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Cheers and thanks for your interest. Hayley
Tuesday, March 16, 2010
Cumberland East Bay
My final night under canvas is only just around the corner from King Edward Point and the abandoned whaling station of Grytviken. Strong N, NW winds are forecasted therefore I didn't want to find myself too far away where wind could prevent me from getting in to my final destination. The ship will wait for no-one.
It was an early start and a beautiful one, with a sunrise broadened along glassy seas within the sheltered arms of Ocean Harbor. I was on the water by 6.30am and was eager to begin this final stretch of open seas and an exposed coast I was curious whether or not the swell had diminished, however there were plenty of tell-tales informing me that it had not as whitewater pummeled the reefs and rocks that lined the entrance to the bay.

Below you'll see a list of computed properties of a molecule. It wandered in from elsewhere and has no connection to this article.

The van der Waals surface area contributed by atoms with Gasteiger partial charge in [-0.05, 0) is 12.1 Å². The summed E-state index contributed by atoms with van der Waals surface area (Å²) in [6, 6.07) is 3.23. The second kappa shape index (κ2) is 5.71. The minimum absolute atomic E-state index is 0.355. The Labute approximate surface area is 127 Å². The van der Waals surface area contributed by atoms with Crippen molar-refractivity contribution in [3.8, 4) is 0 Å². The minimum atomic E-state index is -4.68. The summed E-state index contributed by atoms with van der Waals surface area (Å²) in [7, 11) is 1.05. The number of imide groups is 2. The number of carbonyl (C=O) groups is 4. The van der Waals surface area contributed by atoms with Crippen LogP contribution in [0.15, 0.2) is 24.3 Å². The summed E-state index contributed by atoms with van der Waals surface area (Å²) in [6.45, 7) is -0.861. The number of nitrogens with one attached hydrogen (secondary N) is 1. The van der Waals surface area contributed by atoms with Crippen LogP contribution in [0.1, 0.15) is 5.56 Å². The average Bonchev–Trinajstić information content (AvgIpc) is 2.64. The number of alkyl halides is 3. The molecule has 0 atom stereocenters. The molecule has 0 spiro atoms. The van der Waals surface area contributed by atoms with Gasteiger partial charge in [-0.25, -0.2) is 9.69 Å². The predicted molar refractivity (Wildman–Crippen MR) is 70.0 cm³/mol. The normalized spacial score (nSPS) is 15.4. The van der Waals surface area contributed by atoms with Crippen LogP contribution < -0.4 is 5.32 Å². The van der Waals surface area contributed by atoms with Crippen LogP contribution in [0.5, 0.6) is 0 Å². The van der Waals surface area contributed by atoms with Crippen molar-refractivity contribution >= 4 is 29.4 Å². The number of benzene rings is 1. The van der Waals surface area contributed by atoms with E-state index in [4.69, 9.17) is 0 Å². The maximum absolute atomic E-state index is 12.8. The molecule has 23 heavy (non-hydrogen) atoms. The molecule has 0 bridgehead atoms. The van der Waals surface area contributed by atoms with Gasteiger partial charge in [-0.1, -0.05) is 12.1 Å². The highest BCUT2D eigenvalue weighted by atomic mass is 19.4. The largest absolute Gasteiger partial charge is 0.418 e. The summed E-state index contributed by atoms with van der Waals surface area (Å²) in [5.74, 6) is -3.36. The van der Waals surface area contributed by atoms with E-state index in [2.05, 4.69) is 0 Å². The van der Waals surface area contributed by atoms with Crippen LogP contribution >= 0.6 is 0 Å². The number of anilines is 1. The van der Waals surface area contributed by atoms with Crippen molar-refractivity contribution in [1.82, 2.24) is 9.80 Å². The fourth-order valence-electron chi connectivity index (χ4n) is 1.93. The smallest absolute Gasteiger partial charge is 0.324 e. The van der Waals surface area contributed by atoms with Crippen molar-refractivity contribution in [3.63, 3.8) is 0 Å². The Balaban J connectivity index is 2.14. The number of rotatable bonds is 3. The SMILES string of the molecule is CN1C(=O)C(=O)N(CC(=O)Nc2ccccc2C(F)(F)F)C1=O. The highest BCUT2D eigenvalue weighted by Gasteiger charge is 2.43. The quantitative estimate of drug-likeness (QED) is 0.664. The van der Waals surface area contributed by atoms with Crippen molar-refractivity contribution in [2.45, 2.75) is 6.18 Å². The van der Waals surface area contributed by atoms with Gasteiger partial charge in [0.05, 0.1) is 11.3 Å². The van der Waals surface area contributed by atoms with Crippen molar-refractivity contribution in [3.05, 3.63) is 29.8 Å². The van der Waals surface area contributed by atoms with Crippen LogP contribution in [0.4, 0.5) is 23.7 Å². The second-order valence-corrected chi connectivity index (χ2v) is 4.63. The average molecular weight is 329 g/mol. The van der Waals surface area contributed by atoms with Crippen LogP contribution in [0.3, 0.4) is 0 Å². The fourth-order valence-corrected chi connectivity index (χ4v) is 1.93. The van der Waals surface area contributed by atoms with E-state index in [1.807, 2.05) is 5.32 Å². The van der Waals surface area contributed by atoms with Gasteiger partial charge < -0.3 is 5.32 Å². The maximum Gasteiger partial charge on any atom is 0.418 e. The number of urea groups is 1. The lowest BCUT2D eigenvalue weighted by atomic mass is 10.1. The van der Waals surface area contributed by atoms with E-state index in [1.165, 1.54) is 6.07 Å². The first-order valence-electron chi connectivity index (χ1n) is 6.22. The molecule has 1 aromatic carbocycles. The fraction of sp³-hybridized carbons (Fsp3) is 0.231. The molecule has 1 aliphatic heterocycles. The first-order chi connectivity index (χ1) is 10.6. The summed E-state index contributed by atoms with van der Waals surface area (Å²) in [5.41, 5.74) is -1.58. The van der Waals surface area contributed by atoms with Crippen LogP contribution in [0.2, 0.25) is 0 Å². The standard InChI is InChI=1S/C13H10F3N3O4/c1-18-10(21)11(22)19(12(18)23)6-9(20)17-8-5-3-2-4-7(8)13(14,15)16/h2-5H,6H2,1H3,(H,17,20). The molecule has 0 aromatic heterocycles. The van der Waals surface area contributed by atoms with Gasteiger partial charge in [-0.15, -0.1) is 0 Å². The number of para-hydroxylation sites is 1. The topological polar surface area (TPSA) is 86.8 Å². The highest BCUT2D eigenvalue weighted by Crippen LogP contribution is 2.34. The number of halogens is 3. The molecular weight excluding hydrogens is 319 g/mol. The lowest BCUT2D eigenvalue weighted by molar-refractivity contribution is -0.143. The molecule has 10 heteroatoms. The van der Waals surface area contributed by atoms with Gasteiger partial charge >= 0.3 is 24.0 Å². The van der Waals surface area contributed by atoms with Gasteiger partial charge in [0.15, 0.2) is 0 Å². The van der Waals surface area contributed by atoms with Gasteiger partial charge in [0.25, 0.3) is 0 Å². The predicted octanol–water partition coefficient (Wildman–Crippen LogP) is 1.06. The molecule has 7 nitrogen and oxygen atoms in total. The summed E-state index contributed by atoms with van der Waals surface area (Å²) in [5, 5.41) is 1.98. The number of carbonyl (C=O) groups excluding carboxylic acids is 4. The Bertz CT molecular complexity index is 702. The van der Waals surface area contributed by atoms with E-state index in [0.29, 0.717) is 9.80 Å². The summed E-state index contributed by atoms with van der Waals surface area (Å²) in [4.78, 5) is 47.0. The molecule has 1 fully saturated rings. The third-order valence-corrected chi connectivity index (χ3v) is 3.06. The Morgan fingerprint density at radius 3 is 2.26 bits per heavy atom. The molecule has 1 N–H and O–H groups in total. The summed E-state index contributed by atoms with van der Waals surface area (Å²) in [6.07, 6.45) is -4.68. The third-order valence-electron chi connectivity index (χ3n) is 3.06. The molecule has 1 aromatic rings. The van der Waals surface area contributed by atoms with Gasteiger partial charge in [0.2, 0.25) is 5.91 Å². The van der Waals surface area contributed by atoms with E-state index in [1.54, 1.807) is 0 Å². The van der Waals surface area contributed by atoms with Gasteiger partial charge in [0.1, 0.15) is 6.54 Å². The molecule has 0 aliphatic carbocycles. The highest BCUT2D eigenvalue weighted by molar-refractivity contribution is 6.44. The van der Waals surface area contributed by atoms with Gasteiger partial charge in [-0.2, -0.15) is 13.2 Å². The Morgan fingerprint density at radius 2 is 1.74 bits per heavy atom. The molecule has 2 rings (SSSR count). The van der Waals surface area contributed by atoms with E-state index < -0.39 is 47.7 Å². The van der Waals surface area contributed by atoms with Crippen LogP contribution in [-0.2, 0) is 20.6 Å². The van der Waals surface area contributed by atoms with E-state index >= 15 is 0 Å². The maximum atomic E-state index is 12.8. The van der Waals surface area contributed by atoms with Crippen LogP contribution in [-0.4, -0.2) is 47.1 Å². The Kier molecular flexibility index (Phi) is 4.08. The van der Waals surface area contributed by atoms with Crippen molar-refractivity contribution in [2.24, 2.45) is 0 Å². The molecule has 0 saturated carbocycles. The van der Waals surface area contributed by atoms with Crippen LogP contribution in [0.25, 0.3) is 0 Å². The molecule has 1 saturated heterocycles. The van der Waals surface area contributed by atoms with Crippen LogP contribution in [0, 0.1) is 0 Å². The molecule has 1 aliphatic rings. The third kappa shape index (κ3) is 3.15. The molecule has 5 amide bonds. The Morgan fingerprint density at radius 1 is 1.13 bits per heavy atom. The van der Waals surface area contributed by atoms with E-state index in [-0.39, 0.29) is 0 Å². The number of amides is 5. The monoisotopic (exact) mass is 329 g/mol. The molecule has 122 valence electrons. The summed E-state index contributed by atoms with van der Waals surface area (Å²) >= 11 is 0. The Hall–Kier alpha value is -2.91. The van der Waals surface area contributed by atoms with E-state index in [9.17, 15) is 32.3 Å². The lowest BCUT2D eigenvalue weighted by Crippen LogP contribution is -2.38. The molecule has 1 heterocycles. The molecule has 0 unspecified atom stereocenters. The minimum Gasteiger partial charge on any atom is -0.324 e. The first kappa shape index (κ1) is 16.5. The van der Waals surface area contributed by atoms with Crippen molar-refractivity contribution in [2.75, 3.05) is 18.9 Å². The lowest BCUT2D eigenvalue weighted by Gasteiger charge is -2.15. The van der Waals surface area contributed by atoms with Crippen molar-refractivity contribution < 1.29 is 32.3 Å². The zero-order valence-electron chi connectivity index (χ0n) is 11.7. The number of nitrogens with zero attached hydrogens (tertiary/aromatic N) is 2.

My intended day of reflection vanished immediately as I exited the harbor. Mountains of sea lifted me high on the crest of each wave and once in the trough the horizon and sight of any land vanished like magic. My kayak was shoved this way and that as the waves rebounded off the coastline like a rebellious child, creating seas of confusion. It was an uncomfortable ride and for the next 4 hours I would not be taking my hands off my paddle nor would I stop paddling. Every stroke was not only propelling me forward, each stroke was also a support stroke, keeping me steady and at times upright.
I was tense, my kayak felt less stable than usual, perhaps it was 'last days' nerves I was feeling. I started to imagine something terrible happening on the last leg, the last stretch of my paddling experience in South Georgia having survived so far South Georgia's school of hard knocks and harsh lessons. I had to concentrate and watch every wave, every motion as the seas moved towards me, under me and around me. At times I traveled nearly 2 miles off shore and selected the outer route around offshore islands and islets, avoiding the white water chaos and carnage of the inner routes. It made for more miles but safer ones although it was rather unnerving being so far away from land in such big seas.